Producers of Irish Feature ‘Bog Bodies’ Paul Valentine and Joe Condren talk to IFTN on their US distribution deal for the film, stunts and their upcoming roles on the new feature to be shot in Ireland ‘Easter Sixteen’.
‘Bog Bodies’ tells the story of what happens when a 2,000 year old murder victim's body is disturbed with gruelling consequences. Starring Vinnie Jones (Strength and Honour), Jason Barry (Titanic), Nora-Jane Noone (Speed Dating) and Amy Huberman (The Clinic), the film is directed by Brendan Foley (The Riddle).
Paul Valentine and Joe Condren are probably best known as stunt co-ordinators in the Irish film industry and here they chat to IFTN on producing ‘Bog Bodies’ and their work on the forthcoming big budget feature ‘Easter Sixteen’.
IFTN: Paul, tell us about ‘Bog Bodies’ upcoming release in the US?
Paul Valentine: We have done a deal with Grindstone Entertainment Group who are releasing ‘Bog Bodies’ through Lionsgate in early 2009. Grindstone bought North American rights and it’s a fairly big US deal we did with them. It’s a move in the right direction for our project. The dates that we have might change slightly, they have a slot for us to got out with their five horror films. Lionsgate have bought all rights for the film in North America so they can do what they want with it really, whether it is going to cinema release or straight to DVD we are not sure yet.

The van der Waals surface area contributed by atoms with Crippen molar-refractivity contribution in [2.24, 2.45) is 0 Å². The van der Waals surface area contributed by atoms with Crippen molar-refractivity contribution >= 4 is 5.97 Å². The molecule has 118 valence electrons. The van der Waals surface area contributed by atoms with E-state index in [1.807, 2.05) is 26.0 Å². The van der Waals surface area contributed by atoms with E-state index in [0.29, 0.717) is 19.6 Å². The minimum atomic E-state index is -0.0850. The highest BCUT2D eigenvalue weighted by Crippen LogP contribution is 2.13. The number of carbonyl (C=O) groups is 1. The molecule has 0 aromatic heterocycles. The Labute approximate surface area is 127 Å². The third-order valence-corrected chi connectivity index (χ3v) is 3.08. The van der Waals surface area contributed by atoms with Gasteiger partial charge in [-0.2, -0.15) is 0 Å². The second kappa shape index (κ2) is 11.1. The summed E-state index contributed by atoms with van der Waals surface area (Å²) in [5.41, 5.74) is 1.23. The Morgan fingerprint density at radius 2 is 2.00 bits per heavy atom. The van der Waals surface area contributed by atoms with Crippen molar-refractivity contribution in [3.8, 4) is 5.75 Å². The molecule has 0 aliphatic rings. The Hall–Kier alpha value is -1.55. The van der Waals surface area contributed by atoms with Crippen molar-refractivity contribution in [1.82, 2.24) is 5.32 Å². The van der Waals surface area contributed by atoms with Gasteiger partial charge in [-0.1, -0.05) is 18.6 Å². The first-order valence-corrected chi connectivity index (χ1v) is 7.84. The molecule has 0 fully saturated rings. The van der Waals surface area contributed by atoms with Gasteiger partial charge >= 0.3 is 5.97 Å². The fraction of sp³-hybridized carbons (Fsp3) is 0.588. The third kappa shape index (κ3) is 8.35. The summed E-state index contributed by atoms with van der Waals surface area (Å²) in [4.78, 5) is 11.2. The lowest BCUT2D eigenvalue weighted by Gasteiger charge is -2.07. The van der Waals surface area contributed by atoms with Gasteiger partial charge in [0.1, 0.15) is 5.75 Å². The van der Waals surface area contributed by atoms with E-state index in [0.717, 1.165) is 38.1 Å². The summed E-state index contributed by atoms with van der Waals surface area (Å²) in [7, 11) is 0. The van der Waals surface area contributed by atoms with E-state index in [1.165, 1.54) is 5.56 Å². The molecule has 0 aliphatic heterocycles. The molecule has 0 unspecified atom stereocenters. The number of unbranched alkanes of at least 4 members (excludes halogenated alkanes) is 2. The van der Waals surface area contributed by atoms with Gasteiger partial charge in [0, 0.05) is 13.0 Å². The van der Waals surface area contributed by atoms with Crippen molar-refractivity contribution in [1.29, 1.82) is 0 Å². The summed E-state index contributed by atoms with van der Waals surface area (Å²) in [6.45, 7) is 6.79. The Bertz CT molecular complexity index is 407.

PD: One of the biggest differences is that you don’t have a dialogue track that was recorded by actors on location on an animated film. Everything is ADR or looped for the actors so all the dialogue is very clean without background on it which means you have to create everything from scratch. You had to build up all your ambiances of each scene, from the wind to the water trickle of a little creek. There is nothing there on the track that you have got and consequently everything that you do is very focused.
Can you tell me a bit about the shoot. When did you begin filming?
Joe Condren: ‘Bog Bodies’ was basically based on a very small script that myself and a cousin of mine, John Sheridan, had. We took it to Brendan Foley with whom we had produced ‘The Riddle’ and he added the elements of the ancient bog bodies into the story, as well as some contents to what makes it a very home grown Irish movie. You know we never set out to make it a mainstream horror movie. It was supposed to be mild horror with humour which is basically what we have done.